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Manchester Liners Old Ship Mates Association was founded by Captain Eric Askew, who’s aim was to keep the employees of a very family orientated business in touch with one another for as long as is possible. An aim that has been eminently successful.

How many times have were heard the term “Board of Trade Acquaintances” said of people who have served together in the Merchant Navy. People who have lived and worked together for sometimes only a short period of time, or maybe for many months, before they are spread around the world never to meet again.

Anyone who has served at sea knows how true this is. Manchester Liners though is the exception. Although the Company disappeared off the oceans off the world nearly two decades ago, its spirit still lives on through the Old Shipmates Association.

The Association is not just for the men who manned its ships, but also for all the shore personnel, both at home and abroad. All these people were the Company.

If you have found our web site for the first time, and at some time in your life you were involved in Manchester Liners, then please, we want to hear from you.

HOW IT ALL BEGAN - BY CAPTAIN ERIC ASKEW

The idea of starting the Old Shipmates Association was kindled when Robin Townsend (Manchester Liners ship's chandler in Montreal) rang up in April 1981 and asked me to organise a meeting of Manchester Liners personnel and their partners, and to organise a suitable venue for the meeting and for him to stay whilst in the UK on holiday.

The Last Drop Inn at Bromley was eventually chosen but due mainly to the short notice only eight shipmates and their wives were able to attend - Capt's. John Baker, Phil Fielding, Jim Illingworth, Roger Llewellyn, John Mackay and myself along with Ray Camilleri, and Bill Joy. A great evening was had by all.

During this meeting it was suggested that we hold a reunion at least once a year for all Manchester Liners personnel. It was also suggested that St. Anne's on Sea would be a good venue and because I had done such a good job of organising the first reunion I was given the task of organising the next reunion and to find a suitable hotel.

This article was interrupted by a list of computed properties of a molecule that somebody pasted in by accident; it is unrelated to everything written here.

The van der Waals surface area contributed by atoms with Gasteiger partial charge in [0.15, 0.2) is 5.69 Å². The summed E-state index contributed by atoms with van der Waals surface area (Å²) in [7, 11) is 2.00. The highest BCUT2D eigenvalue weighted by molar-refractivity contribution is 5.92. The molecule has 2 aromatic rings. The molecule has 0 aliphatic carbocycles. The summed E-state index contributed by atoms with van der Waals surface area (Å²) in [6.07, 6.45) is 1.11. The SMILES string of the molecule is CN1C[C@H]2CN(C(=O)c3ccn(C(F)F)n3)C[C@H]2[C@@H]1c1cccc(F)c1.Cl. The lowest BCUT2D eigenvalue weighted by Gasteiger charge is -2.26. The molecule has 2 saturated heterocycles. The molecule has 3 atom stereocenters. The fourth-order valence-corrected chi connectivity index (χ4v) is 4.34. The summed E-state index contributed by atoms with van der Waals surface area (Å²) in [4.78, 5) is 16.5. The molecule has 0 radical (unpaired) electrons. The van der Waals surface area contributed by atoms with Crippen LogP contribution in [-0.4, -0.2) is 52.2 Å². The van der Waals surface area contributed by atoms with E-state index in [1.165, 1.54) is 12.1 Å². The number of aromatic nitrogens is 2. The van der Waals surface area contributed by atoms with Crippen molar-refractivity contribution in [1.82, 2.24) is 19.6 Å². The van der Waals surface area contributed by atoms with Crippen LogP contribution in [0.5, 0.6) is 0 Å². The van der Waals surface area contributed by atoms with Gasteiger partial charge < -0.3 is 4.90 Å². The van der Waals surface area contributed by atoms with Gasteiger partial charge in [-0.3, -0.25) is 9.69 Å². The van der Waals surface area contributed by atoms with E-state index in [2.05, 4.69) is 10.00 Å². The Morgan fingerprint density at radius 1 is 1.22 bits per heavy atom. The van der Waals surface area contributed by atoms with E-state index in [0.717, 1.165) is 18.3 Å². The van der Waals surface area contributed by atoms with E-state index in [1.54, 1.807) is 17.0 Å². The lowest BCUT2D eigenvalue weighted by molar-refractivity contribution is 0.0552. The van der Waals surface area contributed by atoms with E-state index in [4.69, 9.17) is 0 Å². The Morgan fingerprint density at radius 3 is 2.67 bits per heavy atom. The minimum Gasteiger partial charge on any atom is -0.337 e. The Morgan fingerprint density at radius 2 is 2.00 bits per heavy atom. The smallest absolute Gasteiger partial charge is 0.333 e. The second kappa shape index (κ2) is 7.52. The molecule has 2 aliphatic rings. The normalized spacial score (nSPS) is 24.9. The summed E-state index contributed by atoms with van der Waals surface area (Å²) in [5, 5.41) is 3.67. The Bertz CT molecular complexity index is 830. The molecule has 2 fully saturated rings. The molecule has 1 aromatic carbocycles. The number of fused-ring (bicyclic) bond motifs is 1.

It has to be noted that at this time Manchester Liners had been taken over by Furness Withy and in turn by C.Y. Tung. Most of the seagoing personnel had lost their jobs, some had retired, and others had found positions in other companies, which had taken them to the far corners of the world. Only a small number were retained by Furness Withy and C. Y. Tung

The people who had worked for Manchester Liners, which was a close knit family affair, found themselves split and scattered to the four corners of the world so this desire to keep in touch was created. Hence the Old Shipmates was formed. On being asked to organise things I named myself Secretary and formed others into a committee.

In the summer of 1981 my wife Dorothy and I drove to St. Anne's and visited a number of hotels on the South Promenade. Most did not want to know about short stays. We eventually called on The Lindum Hotel; the place was in total chaos, the new owners having just taken over. They made us most welcome and were very attentive and so the association with the Lindum was formed and has lasted from 1981 through to the present

In November of 1981 I organised another meeting at the Last Drop Inn, which was a great success. We promoted Len Hughes to Treasurer and set the subscription at £5 per annum.

The first reunion was held on Saturday the 8th May 1982 at the Lindum. Dinner was at 1900hrs followed by a dance. The music was provided by a duo who got everyone up and dancing. Supper was served at midnight. We had a great reunion; the Hotel did us proud and proved ideal for our requirements.

Before leaving after lunch next day I booked our next reunion at the Lindum for the following May.


Yes, that's how it all began.

 
Old Shipmates Association
 
 

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